The Academic Consortium for Complementary and Alternative Health Care (ACCAHC) Announces Re-branding as the Academic Collaborative for Integrative Health (ACIH)

by John Weeks, Publisher/Editor of The Integrator Blog News and Reports

The re-branding continues. Leaders of the Academic Consortium for Complementary and Alternative Health Care (ACCAHC), recently dropped the “CAM” out of their name. On January 28, 2016, the ACCAHC announced that it will now be known as the Academic Collaborative for Integrative Health (ACIH). The not-for-profit consists of 17 North American academic, accreditation and certification organizations as well as 40 individual college members – that together receive about 3% of funds from the National Center for Complementary and Integrative Health (NCCIH).

This train of re-branding can be tracked  back to at least December of 2014, when the National Institute of Health National Center for Complementary and Alternative Medicine (NCCAM) re-branded itself as the National Center for Complementary and Integrative Health (NCCIH).

The following month, in January 2015, the Consortium of Academic Health Centers for Integrative Medicine (CAHCIM), an organization constituted of more than 60 medical schools that have received 97% of the NCCIH’s largesse, announced that it too was replacing one challenging acronym with another. The CAHCIM reappeared as the Academic Consortium for Integrative Medicine and Health (ACIMH). Still, rather than use either acronym, members use “The Consortium” as a preferred alternative.  As the sibling organization to the ACIMH, the interprofessional ACIH produces a newsletter called The Collaborator and it is expected that their members will prefer their own alternative, “The Collaborative.”

In the meantime, the ACIH announced in Global Advances in Health and Medicine that new executive committee and officers had been elected to lead the re-named organization. New members include: Stacy Gomes, EdD, the representative from the Council of Colleges of Acupuncture and Oriental Medicine; Dale Healey, DC, PhD, from the Commission on Massage Therapy Accreditation; John Scaringe, DC, EdD, for the Council on Chiropractic Education, an accrediting body; and JoAnn Yanez, ND, MPH, executive director for the Association of Accredited Naturopathic Medical Colleges. Officers are chair David O’Bryon, JD, CAE, the executive director of the Association of Chiropractic Colleges; vice-chair, Yanez; treasurer, Kory Ward-Cook, PhD, MT (ASCP), CEO of the National Certification Commission for Acupuncture and Oriental Medicine; and secretary, Scaringe. Long-time executive committee members Jan Schwartz, MA, BCTMB, Pamela Snider, ND, and Marcia Prenguber, ND, will continue to serve on the Collaborative’s Board of Directors. Co-executive directors are Elizabeth Goldblatt, PhD, MPA/HA and Martha Menard, PhD, LMT.

Comment: The name shuffle can seem like a shell game in Times Square, where the quick hands of a street-hustler make you miss what is under each acronym. The game gets even more interesting when you consider conference names. The major international conference for the ACIMH is called the International Congress of Integrative Medicine and Health (ICIMH). In 2006 and 2009, the event was known as the North American Congress on Complementary and Integrative Medicine (NARCCIM), marking a divestiture of “complementary” and an opening to is actual “international” audience. To confuse things even further, one of the supporting organizations for that May 2016 meeting, the Academy of Integrative Health and Medicine (AIHM), has chosen to name its June 2016 conference in Germany the International Congress for Integrative Health and Medicine (ICIHM). Look closely: they are different.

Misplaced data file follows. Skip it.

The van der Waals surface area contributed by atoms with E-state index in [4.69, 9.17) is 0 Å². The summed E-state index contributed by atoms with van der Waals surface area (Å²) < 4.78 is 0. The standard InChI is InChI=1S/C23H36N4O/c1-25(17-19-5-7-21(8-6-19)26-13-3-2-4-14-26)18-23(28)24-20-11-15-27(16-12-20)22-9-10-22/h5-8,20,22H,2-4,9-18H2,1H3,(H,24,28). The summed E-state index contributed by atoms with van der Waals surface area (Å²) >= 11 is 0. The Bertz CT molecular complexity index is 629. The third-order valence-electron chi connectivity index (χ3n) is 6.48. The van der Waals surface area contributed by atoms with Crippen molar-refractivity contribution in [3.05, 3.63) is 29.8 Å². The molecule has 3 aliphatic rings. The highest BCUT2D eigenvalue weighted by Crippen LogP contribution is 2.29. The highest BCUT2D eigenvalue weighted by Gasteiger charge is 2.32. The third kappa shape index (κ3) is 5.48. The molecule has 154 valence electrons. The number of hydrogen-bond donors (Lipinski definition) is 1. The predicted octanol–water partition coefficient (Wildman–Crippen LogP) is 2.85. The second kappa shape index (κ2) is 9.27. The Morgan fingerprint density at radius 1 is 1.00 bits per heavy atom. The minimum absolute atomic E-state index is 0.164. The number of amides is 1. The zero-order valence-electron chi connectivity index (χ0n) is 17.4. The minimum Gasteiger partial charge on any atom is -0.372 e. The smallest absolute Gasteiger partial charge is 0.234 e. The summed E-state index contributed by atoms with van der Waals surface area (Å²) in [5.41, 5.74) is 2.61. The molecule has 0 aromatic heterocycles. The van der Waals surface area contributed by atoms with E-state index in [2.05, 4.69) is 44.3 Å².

The pattern is interesting. Absent is “alternative.” Almost gone, except from the federal government agency, NCCIH, is “complementary.” Notably, NCCIH kept the “complementary – C,” in part via dialogue with leaders of the ACIH who have since removed “complementary”, but had initially expressed a concern that without the “C”, the agency’s tendency to grant 97% of their largesse to their integrative counterpart, the Academic Consortium for Integrative Medicine and Health (ACIMH), would quickly propel the entire allotment to “The Consortium”. In retrospect, it must be a little frustrating for the NCCIH to have been abandoned and left as the sole holders of “complementary,” just one year after vows had been renewed. In the meantime, everybody is moving towards “integrative.” Only The Consortium is putting “medicine” first. For the rest, the emphasis is definitely on “health.”

The transition in leadership at “The Collaborative” (a.k.a. ACIH, formerly ACCAHC) deserves to be celebrated. Institutions begin as ideas. I was among those present when the ACCAHC was founded and the contributions that have come from the commitment to collaborate have been substantial. They’ve earned the right to be called The Collaborative. What is terrific in seeing new, top-flight group of leaders is the maturation from founders to an enduring commitment to interprofessional action across these fields. That’s good news for all involved, and for health care in general.